The United States is a strong supporter of Moldova’s future in Europe, and its independence, sovereignty, and territorial integrity. Since the United States recognized Moldova’s independence in 1991, we have been working together to build a strong and constructive partnership focused on democratic values and economic development. In Chisinau, Secretary Kerry will meet with senior Moldovan officials to discuss both bilateral issues and ways in which the United States can continue to support Moldova’s sustained progress towards European integration.
From its first pluralistic elections in 1994 until today, Moldova has successfully transitioned to a stable parliamentary democracy. The next round of elections for Moldova’s 101 seat parliament will be held in late 2014. The United States has worked closely with Moldova to sustain and develop its democracy, including providing in $6.2 million in 2013 to promote a strong, vibrant civil society, as well as to increase political participation, and to strengthen local governance and decentralization.
With a GDP of $7.25 billion, Moldova has the smallest economy in Europe. As a consumption-based economy with developing agricultural and industrial sectors, Moldova depends upon the $1.5 billion (approximately 20 percent of the GDP) in remittances sent from its citizens working abroad. After a slight contraction in 2012, Moldova’s economy is expected to achieve 4.4 percent growth in 2013.
In support of Moldova's economic growth, the United States is working to strengthen core Moldovan export-oriented industries, including wine, information communication technology, high-value agriculture, fashion, tourism, and home furnishings, and is supporting policy-level and regulatory reform to improve the business environment and attract increased investment. In 2013, the United States provided $6.4 million in support of these activities. In addition, Moldova signed a five-year, $262 million Millennium Challenge Corporation compact in 2010 which is rebuilding 93 kilometers of road in northern Moldova, providing the country with a modern transportation corridor. The compact is also helping Moldova make the transition to high-value agriculture through strengthening agribusiness sector capacity and supporting irrigation projects on the Prut and Nistru rivers.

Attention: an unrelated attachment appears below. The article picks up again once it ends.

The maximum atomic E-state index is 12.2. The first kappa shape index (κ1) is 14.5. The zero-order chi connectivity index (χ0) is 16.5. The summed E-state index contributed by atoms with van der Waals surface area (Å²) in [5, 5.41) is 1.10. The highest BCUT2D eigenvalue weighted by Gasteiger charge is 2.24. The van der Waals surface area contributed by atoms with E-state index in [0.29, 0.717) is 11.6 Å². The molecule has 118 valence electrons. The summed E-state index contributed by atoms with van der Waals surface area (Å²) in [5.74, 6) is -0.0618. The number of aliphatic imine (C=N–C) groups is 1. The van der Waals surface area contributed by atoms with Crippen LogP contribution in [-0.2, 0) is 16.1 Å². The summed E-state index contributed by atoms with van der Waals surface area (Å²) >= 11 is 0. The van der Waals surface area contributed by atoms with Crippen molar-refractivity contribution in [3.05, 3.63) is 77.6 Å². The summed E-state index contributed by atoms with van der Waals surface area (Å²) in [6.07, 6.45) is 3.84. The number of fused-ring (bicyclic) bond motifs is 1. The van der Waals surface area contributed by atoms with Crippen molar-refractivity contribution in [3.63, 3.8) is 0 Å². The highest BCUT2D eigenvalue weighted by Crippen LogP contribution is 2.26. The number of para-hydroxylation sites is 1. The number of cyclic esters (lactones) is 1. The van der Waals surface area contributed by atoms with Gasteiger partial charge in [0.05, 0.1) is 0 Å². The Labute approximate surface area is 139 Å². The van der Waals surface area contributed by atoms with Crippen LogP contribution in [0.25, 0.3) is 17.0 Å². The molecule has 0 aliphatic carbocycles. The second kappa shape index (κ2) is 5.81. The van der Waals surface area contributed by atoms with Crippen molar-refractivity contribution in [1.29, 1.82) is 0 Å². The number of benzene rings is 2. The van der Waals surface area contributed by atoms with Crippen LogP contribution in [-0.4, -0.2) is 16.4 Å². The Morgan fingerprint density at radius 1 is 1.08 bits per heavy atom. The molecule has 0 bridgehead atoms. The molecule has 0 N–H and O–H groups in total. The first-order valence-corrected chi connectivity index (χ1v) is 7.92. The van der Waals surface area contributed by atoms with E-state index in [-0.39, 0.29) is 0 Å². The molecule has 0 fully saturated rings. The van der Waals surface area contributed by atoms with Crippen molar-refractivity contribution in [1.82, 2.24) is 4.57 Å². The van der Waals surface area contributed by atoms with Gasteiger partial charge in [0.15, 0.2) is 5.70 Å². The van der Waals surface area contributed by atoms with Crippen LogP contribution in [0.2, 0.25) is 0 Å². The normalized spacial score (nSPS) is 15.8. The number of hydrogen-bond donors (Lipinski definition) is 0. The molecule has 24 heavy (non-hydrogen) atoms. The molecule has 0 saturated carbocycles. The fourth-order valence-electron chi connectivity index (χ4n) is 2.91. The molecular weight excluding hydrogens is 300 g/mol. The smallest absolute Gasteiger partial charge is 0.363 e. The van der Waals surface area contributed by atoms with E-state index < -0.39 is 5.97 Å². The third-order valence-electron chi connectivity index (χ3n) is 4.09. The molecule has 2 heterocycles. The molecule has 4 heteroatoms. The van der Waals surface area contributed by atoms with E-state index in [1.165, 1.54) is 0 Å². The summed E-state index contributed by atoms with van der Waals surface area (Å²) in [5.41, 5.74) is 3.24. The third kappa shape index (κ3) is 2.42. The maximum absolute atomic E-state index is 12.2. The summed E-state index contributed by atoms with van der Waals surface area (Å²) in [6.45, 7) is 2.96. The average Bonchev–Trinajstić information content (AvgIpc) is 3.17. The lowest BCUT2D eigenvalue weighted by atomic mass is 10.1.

Looking ahead, Moldova’s integration with the EU will lead the way to greater economic prosperity. Moldova’s engagement with the EU began in 1994 with the signing of the Partnership and Cooperation Agreement and has culminated with the historic initialing of an Association Agreement (AA) and Deep and Comprehensive Free Trade Agreement (DCFTA) at the Eastern Partnership Summit in Vilnius on November 29. Today, the nations of the EU have collectively become Moldova’s largest trading partner, accounting for approximately 54 percent of Moldova’s exports. The EU has indicated that Moldova will be able to sign the AA and DCFTA in 2014 which will lead to more growth in Moldova’s exports to the EU. The EU has also been positive about Moldova obtaining a liberalized visa regime in 2014, which would allow its citizens to travel visa-free to the EU.
Over the last 20 years, U.S. assistance to Moldova has totaled more than $1.1 billion. Recognizing that fighting corruption is central to improving Moldova’s business climate, as well as locking in its European future, the United States spent more than $4.5 million in 2013 on programs to strengthen the rule of law. These funds help strengthen judicial administration, increase the skills of judges and prosecutors, and support civil society advocacy and public awareness campaigns about justice sector reforms and legislation.
To ensure the integrity of Moldova’s borders, and help meet EU visa liberalization requirements, as well as strengthen Moldova’s law enforcement capabilities, the United States spent $4.4 million this year on various programs to enhance Moldova’s capacity to combat transnational crime, particularly trafficking in persons, cybercrime and the illicit trafficking of nuclear materials. These programs have also worked to improve Moldova’s export controls, as well as increase the capacity of Moldova’s customs and border security services in line with EU standards.
Moldova has been a reliable partner in promoting global security. Since declaring independence in 1991, Moldova has participated in UN peacekeeping missions in Liberia, Cote d’Ivoire, Sudan and Georgia.
The United States remains committed to the 5+2 negotiations process as a means to resolving the Transnistria conflict. The United States supports a comprehensive settlement that affirms Moldova’s sovereignty and territorial integrity, while providing a special status for Transnistria.